The World's Most Beautiful Things
Eastern luxury makes western luxury look pretty lame, especially if you go back a few hundred years. East/West approaches to the brain’s pleasure centers diverge via distinct cultures. The East invented spirituality, perfumed the air to transubstantiate density and craved gardens as visions of paradise. Their refined courts valued battle technology, technocratic governance and high achievement in craft, poetry and the arts. The west was much more earthbound. We scent the body for corporal pleasure while organizing around commercial trading and old testament-style fear.
With a few exceptions, luxury brands, mostly, are European. But, nearly everything that fueled western passion and pleasure came over the silk roads to an end point in Venice. Protected by the fierce Venetian navy, these silk road luxuries were taxed to build Venetian palaces and exported to the rest of the world. Indian luxury fabrics changed the world.
Gemstones, spices, dyes, perfumes, medicines, porcelains, gunpowder, carbon steel and cotton or silk textiles were the world’s most desirable luxury goods. Cravings for these goods fueled the Age of Discovery when, in 1453, Turkey closed silk road routes. Trade flows were also vectors of culture, art, aesthetics, religion, technology, philosophy, language, science and architecture. In other words, dimensions of civilization were byproducts of the trade in luxury goods. It is not inaccurate to say that the passion for fashion played an organizing role in today’s national borders.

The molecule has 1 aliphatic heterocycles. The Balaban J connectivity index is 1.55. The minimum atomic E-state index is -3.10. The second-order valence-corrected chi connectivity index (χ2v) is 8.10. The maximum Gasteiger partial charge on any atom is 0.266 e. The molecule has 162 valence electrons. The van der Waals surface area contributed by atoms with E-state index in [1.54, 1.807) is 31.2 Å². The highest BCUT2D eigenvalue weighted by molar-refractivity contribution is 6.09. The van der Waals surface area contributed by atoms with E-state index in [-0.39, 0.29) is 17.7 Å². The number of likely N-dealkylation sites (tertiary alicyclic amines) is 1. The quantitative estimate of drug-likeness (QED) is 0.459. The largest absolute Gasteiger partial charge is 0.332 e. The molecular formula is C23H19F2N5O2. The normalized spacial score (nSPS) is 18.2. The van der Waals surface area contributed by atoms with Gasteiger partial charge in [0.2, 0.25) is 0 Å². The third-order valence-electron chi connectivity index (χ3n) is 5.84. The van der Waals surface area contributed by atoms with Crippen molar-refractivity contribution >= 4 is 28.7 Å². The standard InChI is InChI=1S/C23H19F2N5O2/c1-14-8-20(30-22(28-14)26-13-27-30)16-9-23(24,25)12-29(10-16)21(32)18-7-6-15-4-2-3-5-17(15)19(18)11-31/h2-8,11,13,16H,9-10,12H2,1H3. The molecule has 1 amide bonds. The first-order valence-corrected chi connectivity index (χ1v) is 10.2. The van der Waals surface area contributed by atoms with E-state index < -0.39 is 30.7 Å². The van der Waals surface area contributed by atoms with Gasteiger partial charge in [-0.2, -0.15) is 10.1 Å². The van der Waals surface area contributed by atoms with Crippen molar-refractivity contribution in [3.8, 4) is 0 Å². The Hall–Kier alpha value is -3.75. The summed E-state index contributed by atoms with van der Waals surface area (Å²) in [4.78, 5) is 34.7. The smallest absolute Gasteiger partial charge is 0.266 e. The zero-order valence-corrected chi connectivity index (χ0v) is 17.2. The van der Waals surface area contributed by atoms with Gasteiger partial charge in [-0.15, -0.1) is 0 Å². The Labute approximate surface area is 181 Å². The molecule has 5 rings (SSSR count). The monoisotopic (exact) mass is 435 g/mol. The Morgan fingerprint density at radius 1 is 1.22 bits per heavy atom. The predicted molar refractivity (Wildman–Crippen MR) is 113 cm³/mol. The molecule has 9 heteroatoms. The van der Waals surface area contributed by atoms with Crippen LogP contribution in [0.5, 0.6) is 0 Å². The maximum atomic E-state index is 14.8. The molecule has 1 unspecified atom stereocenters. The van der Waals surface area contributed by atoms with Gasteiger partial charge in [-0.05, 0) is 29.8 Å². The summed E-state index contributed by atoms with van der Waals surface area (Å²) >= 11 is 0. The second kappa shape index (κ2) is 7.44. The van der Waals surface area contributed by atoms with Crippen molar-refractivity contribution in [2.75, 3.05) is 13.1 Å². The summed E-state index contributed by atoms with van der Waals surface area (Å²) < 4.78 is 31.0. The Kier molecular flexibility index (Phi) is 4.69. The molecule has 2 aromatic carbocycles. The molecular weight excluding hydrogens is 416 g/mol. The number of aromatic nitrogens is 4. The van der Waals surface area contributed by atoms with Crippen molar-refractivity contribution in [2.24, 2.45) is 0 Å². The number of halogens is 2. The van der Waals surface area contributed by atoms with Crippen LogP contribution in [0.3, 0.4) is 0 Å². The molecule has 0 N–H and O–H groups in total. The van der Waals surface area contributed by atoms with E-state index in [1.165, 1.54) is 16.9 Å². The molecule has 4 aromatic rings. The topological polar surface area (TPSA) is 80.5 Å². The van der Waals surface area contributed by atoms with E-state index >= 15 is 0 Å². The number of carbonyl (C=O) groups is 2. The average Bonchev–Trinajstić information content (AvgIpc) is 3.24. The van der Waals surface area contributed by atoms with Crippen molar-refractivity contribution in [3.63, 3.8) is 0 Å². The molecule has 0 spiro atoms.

Muslins = Woven Air
Heritage fabrics with legendary lightness are deeply romantic. Archaeologists believe that fine cottons have been woven by the Indus Valley Civilization for about 5,000 years. However, the first documented textiles are from Dhaka (ancient India) and date to about 4,000 years ago.
Muslins were, likely, the world’s first luxury trades. Demand for their sensory qualities of airiness, softness and coolness on the skin drove exports all over the ancient world. Domestically, Indian muslins are regarded as an art form that rivaled the beauty and transparency of silk. In Rome and beyond, Indian handwovens were sold as ‘textalisventalis’ or ‘woven air’. Legend has it that a 12 foot x 3 foot length of the finest muslin could pass through the eye of a needle or fit into a matchbox-sized container. You can still see those quality references in Asian fashion aesthetics that cover the body but celebrate the form.
Circularity in Craft Makers Vs. Industrial Production
True handmade/handloomed products are very different from what you’re likely accustomed to buying, because they come out of different structural drivers. A heritage craft model, where artisans organize in clusters to make customized goods, differs from Henry Ford’s industrial model, where workers make inexpensive, standardized products.